DRAM20200 Contemporary American Drama

Academic Year 2021/2022

Beginning in the period post WW II and continuing right up to the present, this module traces and explores the development and influences of contemporary theatre in North America, and the scope of its cultural, historical, political and theoretical dimensions. Students will be introduced to a range of play texts that exemplify the complexities of American life. The overall aim of the course is for students to critically evaluate the plays, both thematically and dramaturgically leading to a broader understanding of the various experiences, identities, ethnicities and perspectives expressed in contemporary American theatre. The plays that are studied will consist of traditional works of American drama that are considered classics in the canon, combined with less mainstream works. These more experimental works represent other voices, marginalized groups and ideologies in the U.S. that link to issues such as class, race, gender, and sexual orientation. While focussing on how texts reflect themes as well as how they experiment with form and content, the module offers students a critical understanding of the historical, socio-political and aesthetic views that constitute contemporary American theatre.

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Curricular information is subject to change

Learning Outcomes:

Through studying the play texts, lectures as well as critical reading, students will become familiar with texts that reflect the complexities of contemporary American drama within its political, sexual and ethnic contexts. On completion of this module, students will have a comprehensive understanding of the continuity and development of contemporary American theatre from after WWII right up to the present day.

Indicative Module Content:

Lecture 1 Introduction – Tuesday 11th September

Lecture 2 Indigenous North American Theatre and the Musical

Lecture 3 The Performance of the American Dream, the Salesman Trope and Realism –

Lecture 4 The American Dream from an African-American Perspective, and Language-

Lecture 5 The Feminist Perspective and the Theatre of the Avant-garde/Absurd-

Lecture 6 The Performance of Black Masculinity and Poetic Realism

Lecture 7 The Voices of Black Feminism as a Choreopoem

Lecture 8 Gender Wars and the Modern Tragedy

Lecture 9 Marginalization: The Gay Female Jewish Perspective, and the History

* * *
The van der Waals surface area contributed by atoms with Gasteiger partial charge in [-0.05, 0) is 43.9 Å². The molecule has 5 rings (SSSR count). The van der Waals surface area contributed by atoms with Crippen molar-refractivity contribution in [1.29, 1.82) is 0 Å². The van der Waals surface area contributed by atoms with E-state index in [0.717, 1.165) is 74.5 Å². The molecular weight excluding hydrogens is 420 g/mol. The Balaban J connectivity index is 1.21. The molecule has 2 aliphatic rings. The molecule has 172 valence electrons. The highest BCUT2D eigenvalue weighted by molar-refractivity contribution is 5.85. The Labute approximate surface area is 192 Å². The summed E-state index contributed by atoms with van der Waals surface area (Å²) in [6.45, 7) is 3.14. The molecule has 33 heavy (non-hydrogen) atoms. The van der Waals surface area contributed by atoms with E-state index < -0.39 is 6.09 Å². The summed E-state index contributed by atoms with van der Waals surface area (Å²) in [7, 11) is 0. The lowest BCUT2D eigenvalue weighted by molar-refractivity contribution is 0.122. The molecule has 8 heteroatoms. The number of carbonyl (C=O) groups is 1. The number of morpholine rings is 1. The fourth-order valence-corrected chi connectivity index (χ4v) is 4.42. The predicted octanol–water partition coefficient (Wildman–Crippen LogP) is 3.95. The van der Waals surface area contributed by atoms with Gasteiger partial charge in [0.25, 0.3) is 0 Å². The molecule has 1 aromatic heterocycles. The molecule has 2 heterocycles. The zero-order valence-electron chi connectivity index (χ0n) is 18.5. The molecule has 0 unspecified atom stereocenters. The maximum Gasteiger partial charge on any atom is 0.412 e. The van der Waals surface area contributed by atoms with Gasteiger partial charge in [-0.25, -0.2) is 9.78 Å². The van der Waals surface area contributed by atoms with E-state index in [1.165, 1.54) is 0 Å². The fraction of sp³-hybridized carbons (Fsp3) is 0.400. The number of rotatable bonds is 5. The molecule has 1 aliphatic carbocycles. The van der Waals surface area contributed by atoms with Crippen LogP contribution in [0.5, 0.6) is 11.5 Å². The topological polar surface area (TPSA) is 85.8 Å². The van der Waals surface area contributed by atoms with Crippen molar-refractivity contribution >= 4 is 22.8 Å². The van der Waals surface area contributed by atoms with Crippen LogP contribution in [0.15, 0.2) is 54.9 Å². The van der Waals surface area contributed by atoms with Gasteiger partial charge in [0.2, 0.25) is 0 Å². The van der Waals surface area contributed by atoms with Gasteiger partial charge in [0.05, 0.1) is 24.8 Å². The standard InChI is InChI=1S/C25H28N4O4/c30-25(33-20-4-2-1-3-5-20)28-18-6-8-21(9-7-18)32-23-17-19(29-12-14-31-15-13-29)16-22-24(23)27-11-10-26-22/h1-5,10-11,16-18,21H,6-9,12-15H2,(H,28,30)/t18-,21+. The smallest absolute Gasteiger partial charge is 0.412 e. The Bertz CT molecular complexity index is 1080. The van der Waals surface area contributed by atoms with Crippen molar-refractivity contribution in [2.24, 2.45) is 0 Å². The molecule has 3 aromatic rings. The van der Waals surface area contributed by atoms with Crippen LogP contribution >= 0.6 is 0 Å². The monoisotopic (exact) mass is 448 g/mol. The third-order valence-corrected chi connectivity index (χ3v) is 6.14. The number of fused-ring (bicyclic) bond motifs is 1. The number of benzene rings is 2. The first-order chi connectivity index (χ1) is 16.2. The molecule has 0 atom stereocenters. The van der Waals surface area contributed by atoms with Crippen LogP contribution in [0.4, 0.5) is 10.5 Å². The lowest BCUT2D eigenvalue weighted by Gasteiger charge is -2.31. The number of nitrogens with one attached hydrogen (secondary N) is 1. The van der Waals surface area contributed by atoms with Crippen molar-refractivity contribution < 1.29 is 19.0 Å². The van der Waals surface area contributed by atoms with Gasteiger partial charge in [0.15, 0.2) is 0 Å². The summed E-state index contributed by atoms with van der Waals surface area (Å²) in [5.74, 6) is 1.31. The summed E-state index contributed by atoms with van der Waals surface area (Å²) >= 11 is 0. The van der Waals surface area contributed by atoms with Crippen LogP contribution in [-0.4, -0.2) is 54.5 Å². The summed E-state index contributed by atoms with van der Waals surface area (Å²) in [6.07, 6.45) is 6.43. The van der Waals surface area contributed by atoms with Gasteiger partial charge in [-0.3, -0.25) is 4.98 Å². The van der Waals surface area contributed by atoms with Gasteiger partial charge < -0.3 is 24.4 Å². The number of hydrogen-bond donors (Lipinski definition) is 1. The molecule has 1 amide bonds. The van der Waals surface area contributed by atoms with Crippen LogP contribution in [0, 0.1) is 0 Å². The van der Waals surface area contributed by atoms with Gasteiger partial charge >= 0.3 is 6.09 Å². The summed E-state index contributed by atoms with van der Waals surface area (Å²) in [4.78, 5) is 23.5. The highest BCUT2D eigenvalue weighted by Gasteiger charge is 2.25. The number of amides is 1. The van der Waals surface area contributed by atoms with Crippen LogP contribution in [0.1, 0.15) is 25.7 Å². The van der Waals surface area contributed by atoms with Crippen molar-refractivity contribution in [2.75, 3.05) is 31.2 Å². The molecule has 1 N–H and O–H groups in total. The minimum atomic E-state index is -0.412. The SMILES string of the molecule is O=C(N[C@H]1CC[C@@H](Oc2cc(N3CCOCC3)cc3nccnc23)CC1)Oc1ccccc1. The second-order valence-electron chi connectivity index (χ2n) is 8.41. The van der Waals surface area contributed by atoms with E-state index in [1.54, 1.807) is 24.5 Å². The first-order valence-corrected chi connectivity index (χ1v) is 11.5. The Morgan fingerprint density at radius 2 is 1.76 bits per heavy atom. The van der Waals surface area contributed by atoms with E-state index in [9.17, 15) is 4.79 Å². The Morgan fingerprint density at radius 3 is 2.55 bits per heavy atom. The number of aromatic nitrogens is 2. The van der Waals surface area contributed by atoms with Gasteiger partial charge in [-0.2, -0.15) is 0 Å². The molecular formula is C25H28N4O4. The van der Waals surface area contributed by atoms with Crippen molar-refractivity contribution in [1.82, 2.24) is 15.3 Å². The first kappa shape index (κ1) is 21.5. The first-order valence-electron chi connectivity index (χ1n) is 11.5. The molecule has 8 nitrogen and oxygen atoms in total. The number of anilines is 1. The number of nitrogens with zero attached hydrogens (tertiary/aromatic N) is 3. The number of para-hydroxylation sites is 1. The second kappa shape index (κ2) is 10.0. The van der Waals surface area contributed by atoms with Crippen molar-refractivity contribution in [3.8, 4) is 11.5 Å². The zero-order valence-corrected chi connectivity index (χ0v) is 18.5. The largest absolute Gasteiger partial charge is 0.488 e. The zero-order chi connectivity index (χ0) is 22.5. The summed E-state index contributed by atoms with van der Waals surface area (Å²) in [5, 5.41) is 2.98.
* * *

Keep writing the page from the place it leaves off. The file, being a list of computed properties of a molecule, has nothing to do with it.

Lecture 10 Racial Identity: Chinese/Asian American Experience, and Satirical Comedy

Lecture 11 The Performance of Queerness, and Burlesque

Student Effort Hours: 
Student Effort Type Hours


Autonomous Student Learning




Approaches to Teaching and Learning:
Students will engage in task-based learning; lectures; critical writing. 
Requirements, Exclusions and Recommendations

Not applicable to this module.

Module Requisites and Incompatibles
Not applicable to this module.
Assessment Strategy  
Description Timing Open Book Exam Component Scale Must Pass Component % of Final Grade
Continuous Assessment: Students will submit written points on readings weekly. Throughout the Trimester n/a Graded No


Assignment: A final essay based on module readings. Week 12 n/a Graded No


Assignment: A mid-term essay on course readings. Week 6 n/a Graded No


Carry forward of passed components
Resit In Terminal Exam
Autumn No
Please see Student Jargon Buster for more information about remediation types and timing. 
Feedback Strategy/Strategies

• Feedback individually to students, post-assessment

How will my Feedback be Delivered?

Students will receive written feedback post-assessment.

Green Grow the Lilacs (1930) by Lynn Riggs
Oklahoma (1943) by Richard Rodgers and Oscar Hammerstein
Death of a Salesman (1949) by Arthur Miller
A Raisin in the Sun (1959) by Lorraine Hansberry
Fefu and her Friends (1977) by Maria Irene Fornes
Fences (1985) by August Wilson
For Colored Girls Who Have Considered Suicide/ When the Rainbow is Enuf (1976) by Ntozake Shange
Oleanna (1992) by David Mamet
Indecent (2015) by Paula Vogel
Yellow Face (2007) by David Henry Hwang
The Lily’s Revenge (2009) by Taylor Mac

Name Role
Ms Catherine Casey Lecturer / Co-Lecturer
Professor Eamonn Jordan Lecturer / Co-Lecturer